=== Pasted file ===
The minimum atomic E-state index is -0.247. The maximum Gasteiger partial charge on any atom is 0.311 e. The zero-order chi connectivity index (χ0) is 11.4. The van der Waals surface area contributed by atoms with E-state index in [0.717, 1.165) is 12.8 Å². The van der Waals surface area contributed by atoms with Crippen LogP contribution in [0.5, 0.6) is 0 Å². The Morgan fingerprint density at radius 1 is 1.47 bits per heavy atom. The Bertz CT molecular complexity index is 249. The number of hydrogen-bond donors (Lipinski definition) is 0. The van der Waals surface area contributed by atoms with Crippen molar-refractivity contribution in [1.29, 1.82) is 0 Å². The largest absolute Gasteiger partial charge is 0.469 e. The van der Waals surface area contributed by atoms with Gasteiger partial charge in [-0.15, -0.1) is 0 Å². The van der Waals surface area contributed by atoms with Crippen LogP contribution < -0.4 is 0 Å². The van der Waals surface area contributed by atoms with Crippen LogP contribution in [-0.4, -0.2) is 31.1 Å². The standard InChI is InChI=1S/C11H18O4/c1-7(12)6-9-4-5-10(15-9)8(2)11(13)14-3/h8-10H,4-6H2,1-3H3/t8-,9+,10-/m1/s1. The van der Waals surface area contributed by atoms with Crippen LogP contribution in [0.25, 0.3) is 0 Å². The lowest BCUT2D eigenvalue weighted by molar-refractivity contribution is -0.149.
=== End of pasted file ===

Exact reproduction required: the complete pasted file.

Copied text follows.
The minimum atomic E-state index is -0.247. The maximum Gasteiger partial charge on any atom is 0.311 e. The zero-order chi connectivity index (χ0) is 11.4. The van der Waals surface area contributed by atoms with E-state index in [0.717, 1.165) is 12.8 Å². The van der Waals surface area contributed by atoms with Crippen LogP contribution in [0.5, 0.6) is 0 Å². The Morgan fingerprint density at radius 1 is 1.47 bits per heavy atom. The Bertz CT molecular complexity index is 249. The number of hydrogen-bond donors (Lipinski definition) is 0. The van der Waals surface area contributed by atoms with Crippen molar-refractivity contribution in [1.29, 1.82) is 0 Å². The largest absolute Gasteiger partial charge is 0.469 e. The van der Waals surface area contributed by atoms with Gasteiger partial charge in [-0.15, -0.1) is 0 Å². The van der Waals surface area contributed by atoms with Crippen LogP contribution < -0.4 is 0 Å². The van der Waals surface area contributed by atoms with Crippen LogP contribution in [-0.4, -0.2) is 31.1 Å². The standard InChI is InChI=1S/C11H18O4/c1-7(12)6-9-4-5-10(15-9)8(2)11(13)14-3/h8-10H,4-6H2,1-3H3/t8-,9+,10-/m1/s1. The van der Waals surface area contributed by atoms with Crippen LogP contribution in [0.25, 0.3) is 0 Å². The lowest BCUT2D eigenvalue weighted by molar-refractivity contribution is -0.149.